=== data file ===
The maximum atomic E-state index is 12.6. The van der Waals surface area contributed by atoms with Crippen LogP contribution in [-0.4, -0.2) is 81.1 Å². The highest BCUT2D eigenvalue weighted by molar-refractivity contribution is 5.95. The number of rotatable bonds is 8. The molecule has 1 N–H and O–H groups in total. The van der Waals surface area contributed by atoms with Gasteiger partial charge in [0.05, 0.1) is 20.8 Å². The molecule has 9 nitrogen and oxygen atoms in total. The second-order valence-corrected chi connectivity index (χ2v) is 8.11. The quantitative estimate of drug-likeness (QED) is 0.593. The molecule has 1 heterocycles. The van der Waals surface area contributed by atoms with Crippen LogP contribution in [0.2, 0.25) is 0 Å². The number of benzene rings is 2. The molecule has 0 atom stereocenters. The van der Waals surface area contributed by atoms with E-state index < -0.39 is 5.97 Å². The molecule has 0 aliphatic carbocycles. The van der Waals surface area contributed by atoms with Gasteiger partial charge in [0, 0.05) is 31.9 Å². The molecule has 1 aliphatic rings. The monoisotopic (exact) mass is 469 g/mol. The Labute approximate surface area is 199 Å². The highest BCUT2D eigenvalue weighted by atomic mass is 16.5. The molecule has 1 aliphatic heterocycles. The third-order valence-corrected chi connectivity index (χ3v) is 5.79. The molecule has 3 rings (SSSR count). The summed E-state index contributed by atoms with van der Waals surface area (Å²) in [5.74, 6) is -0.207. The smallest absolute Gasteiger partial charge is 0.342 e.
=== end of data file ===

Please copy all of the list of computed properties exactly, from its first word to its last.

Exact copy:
The maximum atomic E-state index is 12.6. The van der Waals surface area contributed by atoms with Crippen LogP contribution in [-0.4, -0.2) is 81.1 Å². The highest BCUT2D eigenvalue weighted by molar-refractivity contribution is 5.95. The number of rotatable bonds is 8. The molecule has 1 N–H and O–H groups in total. The van der Waals surface area contributed by atoms with Gasteiger partial charge in [0.05, 0.1) is 20.8 Å². The molecule has 9 nitrogen and oxygen atoms in total. The second-order valence-corrected chi connectivity index (χ2v) is 8.11. The quantitative estimate of drug-likeness (QED) is 0.593. The molecule has 1 heterocycles. The van der Waals surface area contributed by atoms with Crippen LogP contribution in [0.2, 0.25) is 0 Å². The number of benzene rings is 2. The molecule has 0 atom stereocenters. The van der Waals surface area contributed by atoms with E-state index < -0.39 is 5.97 Å². The molecule has 0 aliphatic carbocycles. The van der Waals surface area contributed by atoms with Gasteiger partial charge in [0, 0.05) is 31.9 Å². The molecule has 1 aliphatic rings. The monoisotopic (exact) mass is 469 g/mol. The Labute approximate surface area is 199 Å². The highest BCUT2D eigenvalue weighted by atomic mass is 16.5. The molecule has 1 aliphatic heterocycles. The third-order valence-corrected chi connectivity index (χ3v) is 5.79. The molecule has 3 rings (SSSR count). The summed E-state index contributed by atoms with van der Waals surface area (Å²) in [5.74, 6) is -0.207. The smallest absolute Gasteiger partial charge is 0.342 e.